Folkloric Stories Behind the Names of Batangas’ Cities and Towns Part II - Batangas History, Culture and Folklore

Folkloric Stories Behind the Names of Batangas’ Cities and Towns Part II

Nasugbu, the Municipal Hall.

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Spaniards wanted to know the name of the place and asked a woman who was cooking rice. Since she spoke no Spanish, she thought they were referring to the rice. She told them, “Nasubo na ang kanin.” (The rice is boiling or simmering.) (Wikipedia)

Padre Garcia
The municipality is named after a friend of Jose Rizal named Padre Vicente Garcia, who was from the village in the town named Maugat. Garcia was one of the defenders of Jose Rizal’s immortal novel Noli Me Tangere. (Padre Garcia official web site)

San Juan
Formerly a village called Bolbok and part of the Municipality of Rosario, San Juan became a separate town in itself in 1848 named after its patron saint San Juan de Nepomuceno. (San Juan official web site)

San Jose
Erstwhile known as San Jose de Malaquing Tubig and formerly part of the Municipality of Bauan, San Jose is likely named after its patron saint St. Joseph the Patriarch. (Wikipedia)

San Luis
Formerly known as Balibago, a village of Taal, San Luis was named after the saint (St. Louis) whose feast day it was when the new municipality formally separated from Taal. (Wow Batangas)

The lakeside promenade in San Nicolas.
San Nicolas
Formerly part of Taal, San Nicolas became a distinct municipality in 1955 and likely named in honour of its patron San Nicolas de Tolentino. (Wikipedia)

San Pascual
San Pascual used to be known as ‘Lagnas’ and was part of the Municipality of Bauan. It became a separate municipality in 1969 and is likely named in honour of its patron San Pascual Baylon. (Wikipedia)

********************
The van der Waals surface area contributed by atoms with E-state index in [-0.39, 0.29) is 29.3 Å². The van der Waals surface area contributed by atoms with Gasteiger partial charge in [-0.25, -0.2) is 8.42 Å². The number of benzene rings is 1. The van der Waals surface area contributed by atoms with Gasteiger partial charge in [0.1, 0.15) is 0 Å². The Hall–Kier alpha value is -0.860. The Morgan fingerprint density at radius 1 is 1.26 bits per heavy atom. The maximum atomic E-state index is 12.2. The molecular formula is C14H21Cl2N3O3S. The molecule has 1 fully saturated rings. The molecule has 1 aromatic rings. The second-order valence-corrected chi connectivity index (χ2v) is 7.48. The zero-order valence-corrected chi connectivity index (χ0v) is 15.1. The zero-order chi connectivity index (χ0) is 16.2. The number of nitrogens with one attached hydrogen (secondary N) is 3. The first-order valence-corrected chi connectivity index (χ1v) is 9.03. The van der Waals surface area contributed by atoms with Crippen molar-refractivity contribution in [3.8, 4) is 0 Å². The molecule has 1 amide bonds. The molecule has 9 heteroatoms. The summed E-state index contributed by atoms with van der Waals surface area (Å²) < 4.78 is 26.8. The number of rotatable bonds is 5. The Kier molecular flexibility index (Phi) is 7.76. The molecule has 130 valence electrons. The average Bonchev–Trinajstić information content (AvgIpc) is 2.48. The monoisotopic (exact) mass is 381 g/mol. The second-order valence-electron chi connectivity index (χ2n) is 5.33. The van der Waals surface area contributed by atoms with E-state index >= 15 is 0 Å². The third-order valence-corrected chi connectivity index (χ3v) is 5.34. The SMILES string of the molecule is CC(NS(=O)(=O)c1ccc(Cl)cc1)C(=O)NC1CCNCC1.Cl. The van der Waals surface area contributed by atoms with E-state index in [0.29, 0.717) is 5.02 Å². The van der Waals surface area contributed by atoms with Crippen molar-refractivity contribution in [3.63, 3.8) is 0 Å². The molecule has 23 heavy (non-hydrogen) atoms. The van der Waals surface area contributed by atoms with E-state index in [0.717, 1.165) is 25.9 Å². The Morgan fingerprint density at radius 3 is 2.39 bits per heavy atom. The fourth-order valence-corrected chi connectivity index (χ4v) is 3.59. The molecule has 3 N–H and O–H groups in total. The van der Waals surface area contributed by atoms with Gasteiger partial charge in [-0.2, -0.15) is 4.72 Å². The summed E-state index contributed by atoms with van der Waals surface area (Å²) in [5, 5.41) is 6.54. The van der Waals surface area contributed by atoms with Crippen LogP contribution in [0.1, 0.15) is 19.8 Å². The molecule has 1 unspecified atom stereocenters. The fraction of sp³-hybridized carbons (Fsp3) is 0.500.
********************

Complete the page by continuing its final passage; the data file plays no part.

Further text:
Sta. Teresita
Sta. Teresita became a distinct municipality in 1961 composed of villages erstwhile part of Taal, San Luis and San Nicolas. It was named after its patroness St. Therese of the Child Jesus. (Wow Batangas)

Sto. Tomas
Founded as early as 1666, Batangas’ northernmost geopolitical unit is also its oldest. The municipality is likely named after its patron St. Thomas Aquinas. (Wikipedia)

Refugees fleeing Moro raids of settlements along the Lobo River founded a settlement north in what is now Padre Garcia and built a church in honour of Our Lady of the Most Holy Rosary. The town from which the settlement grew was named Sto. Rosario. The town center was later moved to what is now Poblacion Rosario and the municipality became known by its present name. (Wikipedia)

The iconic Basilica of St. Martin in Taal.
The name ‘Taal’ is believed to have meant native, real or true in the language of the original Malay settlers. Some of the town’s elders also think it is possible the town’s name was derived from ‘tal-an,’ which were wild palms that used to line the Pansipit River. There are those, however, who believe the town’s name was derived from ‘ta-ad,’ a Batangueño word referring to sugar cane points. (Taal Heritage Town)

When Talisay was merely a village of Taal, the Spanish government assigned a priest to attend to people’s religiosity. A temporary church was built in the middle of the village. When a large bell arrived, there was nowhere to place it; so the priest asked the locals to hang it on a large talisay tree close to the church. Consequently, when churchgoers were asked where they were headed, they would respond, “Sa may talisay” (to where the talisay is) and later simply “sa talisay’ (to talisay). (Batangas Provincial Government web site.)

It is believed the city’s name is derived from the Tagalog word ‘tanaw’ (to look or see) in the historical context of Agustinian friars looking out from a watchtower to see if boats approaching from Pansipit River were traders or pirates. (Wikipedia)

Formerly a village of the municipality of Rosario, Taysan became a distinct municipality in 1919. Folklore has it that its name was likely derived from the Tagalog word ‘atisan’ (loosely, where the atis or sugar apple grew) or ‘tiisan’ (a place for ‘tiis’ or suffering.) (Wow Batangas)

Wikipedia says that the island municipality’s name was derived according to folklore from a plant called ‘tinghoy,’ which ironically does not grow abundantly in the island anymore. This is the first time I am hearing about this plant or the word for that matter. Curiously, Tagalog Dictionary defines it as “an oil lamp with a wick.”

Formerly part of Balayan, Tuy became a town of its own in 1866. Its name was given by the former Batangas Governor Don Salvador Ellio to remind him of his birthplace Tui, a town in the Galician district of Spain. (Wikipedia)

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